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Researchers Identify Physiological Sensor Important for Skin Barrier Function

Posted: May 20, 2010

Researchers at the National Institute for Physiological Sciences (NIPS) have reported that the transient receptor potential vanilloid 4 (TRPV4) ion chennel in keratinocytes is important to maintain skin barrier function and prevent skin dehydation. According to these researchers, chemicals that modulate TRPV4 activity, could affect barrier repair of damaged skin.

The research, led by Takaaki Sokabe and Makoto Tominaga, was published in a report in the Journal of Biological Chemistry. According to the research, TRPV4 is a physiological sensor for hypo-osmorality, mechanical deformation and warm temperature.

The channel activation leads to various cellular effects involving Ca2+ dynamics. The researchers found that TRPV4 interacts with β-catenin, a component linking adherens-junctions and the actin cytoskeleton, thereby enhancing cell-cell junction development and formation of the tight barrier between skin keratinocytes.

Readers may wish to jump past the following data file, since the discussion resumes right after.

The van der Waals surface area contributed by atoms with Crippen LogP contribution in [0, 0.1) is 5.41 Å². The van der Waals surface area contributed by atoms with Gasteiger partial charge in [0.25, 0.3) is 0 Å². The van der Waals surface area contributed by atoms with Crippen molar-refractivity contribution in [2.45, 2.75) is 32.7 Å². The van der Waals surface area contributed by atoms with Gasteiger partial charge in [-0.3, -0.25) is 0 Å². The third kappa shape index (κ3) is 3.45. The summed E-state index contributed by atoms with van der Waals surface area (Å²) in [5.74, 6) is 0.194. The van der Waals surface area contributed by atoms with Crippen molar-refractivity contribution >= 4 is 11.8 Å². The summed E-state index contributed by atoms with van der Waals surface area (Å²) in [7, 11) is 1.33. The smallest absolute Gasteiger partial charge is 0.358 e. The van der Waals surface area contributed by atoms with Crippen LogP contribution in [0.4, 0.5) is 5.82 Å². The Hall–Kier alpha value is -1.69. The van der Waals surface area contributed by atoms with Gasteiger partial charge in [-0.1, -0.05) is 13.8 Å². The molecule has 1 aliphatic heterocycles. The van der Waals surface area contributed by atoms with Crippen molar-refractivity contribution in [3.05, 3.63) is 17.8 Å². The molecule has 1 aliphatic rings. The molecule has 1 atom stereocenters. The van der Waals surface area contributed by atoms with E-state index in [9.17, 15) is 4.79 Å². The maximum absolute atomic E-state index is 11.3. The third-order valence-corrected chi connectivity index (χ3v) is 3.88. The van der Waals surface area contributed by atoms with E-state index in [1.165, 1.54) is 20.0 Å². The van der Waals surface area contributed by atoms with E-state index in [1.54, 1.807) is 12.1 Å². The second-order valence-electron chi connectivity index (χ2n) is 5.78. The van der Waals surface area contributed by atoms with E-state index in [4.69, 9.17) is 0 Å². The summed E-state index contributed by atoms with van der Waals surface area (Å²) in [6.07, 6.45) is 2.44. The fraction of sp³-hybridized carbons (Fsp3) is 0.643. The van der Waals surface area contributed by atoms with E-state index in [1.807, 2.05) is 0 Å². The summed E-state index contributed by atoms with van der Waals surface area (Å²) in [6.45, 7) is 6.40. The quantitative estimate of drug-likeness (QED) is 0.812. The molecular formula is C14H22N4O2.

A study conducted on mice, showed that a deficiency of TRPV4 resulted in impairment of the intercellular junction-dependent barrier function in the skin. The researchers reported, "In TRPV4-deficient keratinocytes, extracellular Ca2+-induced actin rearrangement and stratification were delayed, following significant reduction in cytosolic Ca2+ increase and small GTPase Rho activation. TRPV4 protein located where the cell-cell junctions are formed and the channel-deficiency caused abnormal cell-cell junction structures, resulting in higher intercellular permeability in vitro."

The researchers concluded that TRPV4 uses skin temperature to provide Ca2+ for cell-cell junction complexes to reinforce their tightness. Perhaps this research can be used to develop a raw material that maintains the skin barrier regardless of skin